A Quiet Afternoon Sketching

I went to the Ashmolean Museum in Oxford yesterday for a lecture on the Euston Road school of painters. Sadly I was a month early, but they told me there was a free drawing class going on down in the cast room. As I’d just been in an art shop and had ready materials I decided to do that.

Unfortunately I could not open the hermetically sealed packaging containing the stiff card holding my new charcoal pencils. A woman in charge of the group tried to help. After a struggle, lacking a Swiss army knife, she got out her door keys and began slashing and stabbing at the packet. We got it open, making a jagged hole, but I had to apologise to the sketcher sitting nearest to me for the groaning, exasperated noises we’d been making.

I began drawing a large Greek cast showing a naked woman being attacked by a naked man. She had however got the advantage and had her hand over his face apparently pushing him over. They fought it out before us immured in silent white marble, but then three people came in, one of them a young woman. They sat her down, gave her art materials but she started singing. I know you are not supposed to do it these days but I asked her politely to stop her tunes and at that she went completely mad, screaming, shouting, making terrible animal noises and then rushing around the gallery.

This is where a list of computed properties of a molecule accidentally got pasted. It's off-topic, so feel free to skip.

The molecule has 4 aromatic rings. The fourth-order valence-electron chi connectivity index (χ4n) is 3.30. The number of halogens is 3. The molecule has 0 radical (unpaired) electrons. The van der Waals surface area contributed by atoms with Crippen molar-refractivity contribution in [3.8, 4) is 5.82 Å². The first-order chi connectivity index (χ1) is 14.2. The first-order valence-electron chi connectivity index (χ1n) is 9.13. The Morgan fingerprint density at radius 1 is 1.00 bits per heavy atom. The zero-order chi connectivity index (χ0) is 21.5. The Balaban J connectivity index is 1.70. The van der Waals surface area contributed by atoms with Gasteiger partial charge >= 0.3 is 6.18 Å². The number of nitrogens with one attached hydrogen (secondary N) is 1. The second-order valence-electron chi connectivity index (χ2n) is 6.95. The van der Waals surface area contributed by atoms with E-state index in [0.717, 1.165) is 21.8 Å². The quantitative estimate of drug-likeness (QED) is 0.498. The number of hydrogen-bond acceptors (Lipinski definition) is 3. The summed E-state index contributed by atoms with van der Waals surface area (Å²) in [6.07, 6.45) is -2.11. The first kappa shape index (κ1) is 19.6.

She created quite a wind as she rushed past my little folding stool. I didn’t dare look behind me but I expected to hear the crashing and shattering of revered marble at any moment. Her carers and two attendants set off after her dashing around the small gallery, making cooing noises at her. Eventually they got her to stop running and soothed her.

She kept shouting, ‘Sir!’ I don’t know who the ‘Sir’ was in her life, but the people with her were extremely gentle, soothing her almost begging her to sit down and have a go at drawing. There was no suggestion that she shouldn’t have been there, or that they would take her out. When she started up again with the screaming they finally gave up with their attempt to get her to draw and left.

Shortly after a party of school children came in all talking loudly, particularly their teacher who addressed them as if they were in a very large auditorium. I asked an attendant who already looked shaken by the previous upheaval if he would ask the teacher to keep her voice down? He said he would but sneaked out without approaching her. Like people with serious mental health issues, teachers and school children are sacrosanct these days, and any idea of being quiet in public places has vanished. It certainly cannot be asked of them for any reason. Asking for quiet is seen as offensively repressive.

After an hour of struggling to concentrate on the fine sweeping lines of my woman fighting off rape, and the wonderful, twisting negative spaces between her and her assailant I left, and was back out on the street, where many people going into the gallery were adorned with headphones so that they could listen to their own private cacophony without disturbing anyone else’s.

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